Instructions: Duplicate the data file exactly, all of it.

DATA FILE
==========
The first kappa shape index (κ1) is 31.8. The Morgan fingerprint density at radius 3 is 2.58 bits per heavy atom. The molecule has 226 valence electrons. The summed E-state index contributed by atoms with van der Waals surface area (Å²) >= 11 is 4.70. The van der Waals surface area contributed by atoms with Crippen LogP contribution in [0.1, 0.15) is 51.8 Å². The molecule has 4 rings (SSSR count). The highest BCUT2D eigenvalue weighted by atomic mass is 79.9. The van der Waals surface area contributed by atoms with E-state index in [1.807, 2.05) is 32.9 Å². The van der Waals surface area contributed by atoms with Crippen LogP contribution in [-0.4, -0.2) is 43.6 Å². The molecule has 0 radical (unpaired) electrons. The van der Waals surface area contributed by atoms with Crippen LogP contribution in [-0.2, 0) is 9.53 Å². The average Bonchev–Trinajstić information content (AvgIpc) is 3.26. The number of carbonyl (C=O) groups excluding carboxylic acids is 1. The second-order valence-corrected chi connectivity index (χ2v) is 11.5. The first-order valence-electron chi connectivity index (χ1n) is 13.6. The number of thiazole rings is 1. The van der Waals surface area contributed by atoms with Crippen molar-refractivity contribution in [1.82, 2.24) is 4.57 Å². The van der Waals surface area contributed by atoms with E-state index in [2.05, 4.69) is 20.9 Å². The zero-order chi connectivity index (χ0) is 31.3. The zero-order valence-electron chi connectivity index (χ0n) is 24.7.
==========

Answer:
The first kappa shape index (κ1) is 31.8. The Morgan fingerprint density at radius 3 is 2.58 bits per heavy atom. The molecule has 226 valence electrons. The summed E-state index contributed by atoms with van der Waals surface area (Å²) >= 11 is 4.70. The van der Waals surface area contributed by atoms with Crippen LogP contribution in [0.1, 0.15) is 51.8 Å². The molecule has 4 rings (SSSR count). The highest BCUT2D eigenvalue weighted by atomic mass is 79.9. The van der Waals surface area contributed by atoms with E-state index in [1.807, 2.05) is 32.9 Å². The van der Waals surface area contributed by atoms with Crippen LogP contribution in [-0.4, -0.2) is 43.6 Å². The molecule has 0 radical (unpaired) electrons. The van der Waals surface area contributed by atoms with Crippen LogP contribution in [-0.2, 0) is 9.53 Å². The average Bonchev–Trinajstić information content (AvgIpc) is 3.26. The number of carbonyl (C=O) groups excluding carboxylic acids is 1. The second-order valence-corrected chi connectivity index (χ2v) is 11.5. The first-order valence-electron chi connectivity index (χ1n) is 13.6. The number of thiazole rings is 1. The van der Waals surface area contributed by atoms with Crippen molar-refractivity contribution in [1.82, 2.24) is 4.57 Å². The van der Waals surface area contributed by atoms with E-state index in [2.05, 4.69) is 20.9 Å². The zero-order chi connectivity index (χ0) is 31.3. The zero-order valence-electron chi connectivity index (χ0n) is 24.7.